Jonatan Machado’s minor league numbers are not good. In his three years of professional baseball, he has posted a cumulative line of .250 / .308 / .327. In almost 100 PAs in Peoria last year, the highest level he’s reached, he slashed .185 / .208 / .228.
But I always say that the two most important numbers for any minor leaguer are age and level, and for a 19-year-old Machado to reach A-Ball, he was still 2.5 years younger than his average competition. That is good.
So if we’re adding up the reasons to be bullish on Machado, the fact that he’s young and the club spent a lot of money on him are high on the list. That’s not especially satisfying. Last week, I profiled Elehuris Montero, who has posted monster stats at every level he has played. That tangible evidence of performance engenders a lot more confidence, and it’s one reason Montero will be ranked higher on every prospect list.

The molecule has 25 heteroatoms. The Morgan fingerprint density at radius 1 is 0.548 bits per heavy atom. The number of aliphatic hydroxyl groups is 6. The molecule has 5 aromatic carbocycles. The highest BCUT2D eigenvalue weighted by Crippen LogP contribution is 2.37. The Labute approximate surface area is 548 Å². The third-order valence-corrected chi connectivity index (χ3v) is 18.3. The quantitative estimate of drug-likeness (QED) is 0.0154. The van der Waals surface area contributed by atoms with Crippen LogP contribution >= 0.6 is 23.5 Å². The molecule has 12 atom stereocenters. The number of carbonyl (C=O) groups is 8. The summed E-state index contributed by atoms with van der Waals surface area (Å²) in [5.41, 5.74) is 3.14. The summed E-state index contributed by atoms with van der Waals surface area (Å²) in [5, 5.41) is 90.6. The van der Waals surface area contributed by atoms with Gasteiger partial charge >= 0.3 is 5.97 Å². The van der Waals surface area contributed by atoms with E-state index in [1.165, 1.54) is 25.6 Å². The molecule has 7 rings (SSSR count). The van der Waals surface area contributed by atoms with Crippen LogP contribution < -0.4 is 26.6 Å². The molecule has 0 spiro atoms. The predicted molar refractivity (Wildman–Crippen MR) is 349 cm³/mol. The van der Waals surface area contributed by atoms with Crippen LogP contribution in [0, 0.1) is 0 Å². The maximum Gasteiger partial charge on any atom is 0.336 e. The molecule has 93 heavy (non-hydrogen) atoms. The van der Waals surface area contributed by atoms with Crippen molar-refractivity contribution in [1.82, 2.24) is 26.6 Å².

But such are the vagaries of development that I wouldn’t rule Machado out yet based on his stat line.
Machado is very fast. I’ve seen scouts peg him for a 70 speed tool. And with those kind of wheels, it’s not surprising that scouts grade him as an above-average defender in center field.
With the bat, Jon Jay is the comp that I most often see. Machado has excellent contact skills, though not much in the power department. Listed at 5’9” and 155lbs., we probably shouldn’t expect much in the power. That said, his consistent line-drive contact can produce doubles in the gap. In a very small sample, short season Gulf Coast campaign in 2017, Machado managed a .435 SLG with that kind of Doubles Power.
Even if his overall offensive numbers have been poor, his low strikeout rates do support the contact tool that scouts credit him with. It’s okay for a prospect like Machado to still inspire scouting reports that exceed his stat lines... but it won’t be for much longer.